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George Abbott's future undecided

Education Minister George Abbott is skirting rumours he is about to retire from politics after 33 years, but still has plenty to say about the future of the ministry that he says has been his favourite to work with.

In a conference call with B.C. reporters earlier this afternoon, Minister Abbott gave a brief speech about what he believes are exciting new developments for K-12 education in the province.

These included the second anniversary of full-day kindergarten, the hiring of two new superintendents that will cover reading and Aboriginal achievement, and the over 50,000 hits and 5,000 suggestions the BC Education Plan website has received since it was launched last fall.

But the first question cut right to the chase: will Abbott be running in the upcoming provincial election next May?

"I have not made a final decision on that, but I will not be keeping you in suspense for long. I'm hoping to announce a decision in that regard in the immediate days ahead," he told reporters.

Abbott did add, however, that the Ministry of Education has been his favourite ministry to work with, and his musings on retirement have nothing to do with the year-long labour dispute between the BC Teachers' Federation (BCTF) and the Ministry that finally ended this past June.

"Would I have preferred to have been education minister during a period when we had labour peace? Absolutely," he said.

"It's not like this has taken a big toll on me; it's been challenging but I've been through tougher circumstances than the labour relations of last year."

Though his days at the Education Ministry may be numbered, Abbott had no shortage of opinions on how to improve education in B.C., hoping to take it from a "good educational system (to) a very good, and perhaps one day a world-leading educational system."

He touched on a possible change in class sizes for shop classes for safety reasons, or training special needs teachers in shop in order to provide extra safety and help to students with special needs.

Abbott also speculated on the amalgamation of school districts, saying he doesn't believe 60 districts is necessary. He says last year, given the labour dispute with the teachers, was a good time to bring up the idea, but discussions about it with districts most-suited to amalgamation will likely happen this year.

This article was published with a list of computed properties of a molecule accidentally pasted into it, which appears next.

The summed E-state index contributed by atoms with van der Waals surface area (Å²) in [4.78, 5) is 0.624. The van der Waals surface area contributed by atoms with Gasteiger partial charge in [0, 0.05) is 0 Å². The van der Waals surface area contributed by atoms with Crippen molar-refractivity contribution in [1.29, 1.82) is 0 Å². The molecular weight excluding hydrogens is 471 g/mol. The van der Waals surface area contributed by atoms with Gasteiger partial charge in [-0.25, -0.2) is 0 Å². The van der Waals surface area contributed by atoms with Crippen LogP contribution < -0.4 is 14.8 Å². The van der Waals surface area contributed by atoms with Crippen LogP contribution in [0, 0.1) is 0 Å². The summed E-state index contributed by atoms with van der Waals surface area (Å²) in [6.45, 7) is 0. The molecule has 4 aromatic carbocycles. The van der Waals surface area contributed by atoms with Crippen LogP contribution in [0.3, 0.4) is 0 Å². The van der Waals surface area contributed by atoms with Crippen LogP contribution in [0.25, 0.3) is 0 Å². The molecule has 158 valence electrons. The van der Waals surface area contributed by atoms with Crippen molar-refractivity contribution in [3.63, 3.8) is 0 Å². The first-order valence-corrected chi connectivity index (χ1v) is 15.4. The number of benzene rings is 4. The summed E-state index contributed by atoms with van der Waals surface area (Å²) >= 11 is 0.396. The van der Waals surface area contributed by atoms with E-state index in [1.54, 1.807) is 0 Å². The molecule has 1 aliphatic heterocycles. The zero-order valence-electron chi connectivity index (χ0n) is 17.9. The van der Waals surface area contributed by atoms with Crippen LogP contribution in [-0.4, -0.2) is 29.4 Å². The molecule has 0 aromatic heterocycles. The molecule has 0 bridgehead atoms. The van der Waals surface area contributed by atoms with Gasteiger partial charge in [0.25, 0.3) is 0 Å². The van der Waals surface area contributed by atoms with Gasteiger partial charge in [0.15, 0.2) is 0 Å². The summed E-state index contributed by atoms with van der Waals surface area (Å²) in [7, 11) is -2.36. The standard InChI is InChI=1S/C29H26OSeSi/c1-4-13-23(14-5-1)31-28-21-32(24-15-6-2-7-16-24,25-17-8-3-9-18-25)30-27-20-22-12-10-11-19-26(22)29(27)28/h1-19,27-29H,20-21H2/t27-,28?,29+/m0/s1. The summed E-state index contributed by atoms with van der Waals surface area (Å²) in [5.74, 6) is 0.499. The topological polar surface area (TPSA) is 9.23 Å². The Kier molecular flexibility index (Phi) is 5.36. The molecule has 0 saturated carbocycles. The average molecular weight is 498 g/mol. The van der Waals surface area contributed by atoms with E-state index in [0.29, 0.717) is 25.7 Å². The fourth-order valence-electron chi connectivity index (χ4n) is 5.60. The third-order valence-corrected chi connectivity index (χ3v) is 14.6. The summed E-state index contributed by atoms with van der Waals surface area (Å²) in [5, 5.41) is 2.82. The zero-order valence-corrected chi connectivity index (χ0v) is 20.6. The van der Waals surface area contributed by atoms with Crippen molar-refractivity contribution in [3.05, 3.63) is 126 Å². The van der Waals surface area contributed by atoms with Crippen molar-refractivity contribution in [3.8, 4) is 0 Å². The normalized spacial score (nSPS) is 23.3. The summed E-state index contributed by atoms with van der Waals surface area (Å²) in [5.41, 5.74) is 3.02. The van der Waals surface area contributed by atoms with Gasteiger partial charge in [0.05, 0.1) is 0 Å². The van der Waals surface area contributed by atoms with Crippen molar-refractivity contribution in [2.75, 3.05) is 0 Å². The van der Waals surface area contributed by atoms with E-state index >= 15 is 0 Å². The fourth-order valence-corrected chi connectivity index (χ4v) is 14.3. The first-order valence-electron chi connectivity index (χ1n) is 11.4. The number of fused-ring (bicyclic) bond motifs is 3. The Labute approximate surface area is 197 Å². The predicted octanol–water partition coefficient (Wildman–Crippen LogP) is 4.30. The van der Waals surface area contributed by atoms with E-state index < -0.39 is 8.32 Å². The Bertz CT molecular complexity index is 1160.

"What I've asked the Ministry (staff) to do is to look at ways in which we can eliminate any disincentives to having districts amalgamate or cooperate, ie. getting rid of any disincentives that discourage looking at that," Abbott said.

"And also looking at the potential of putting in some positive incentives to either share or amalgamate portions of our operations."

Abbott also addressed the issue of improving the 40 plus years of bad blood between the teachers' union and the government, which he had pledged to do when he took over the portfolio in late 2010.

After a year-long battle with the teachers' union that ended with teachers' begrudgingly accepting a "net-zero" contract, Abbott says the teachers' and government need to be willing to work together.

"The (BCTF) and ministry and government are, whether we like it or not, educational partners. Improving that relationship, I think, really requires a lot of time spent together, a lot of discussion of the issues which concern each side of the party," he says.

"At least in those kind of discussions you get to understand the partner and their perspective better."

That might prove easier said than done, however, if Abbott remains in office. In a telephone conversation with The Tyee after Abbott's press conference, BCTF President Susan Lambert says B.C. needs a new education minister because teachers do not trust Abbott.

"This Education Minister basically betrayed us. He came in saying he wanted to forge a better relationship, more respectful with teachers, and in the end he completely betrayed that objective and the trust he had from teachers," she said.

"I think we'll a new minister of education, or someone who actually has the ability to implement their promises."

Katie Hyslop reports on education and youth issues for The Tyee Solutions Society.

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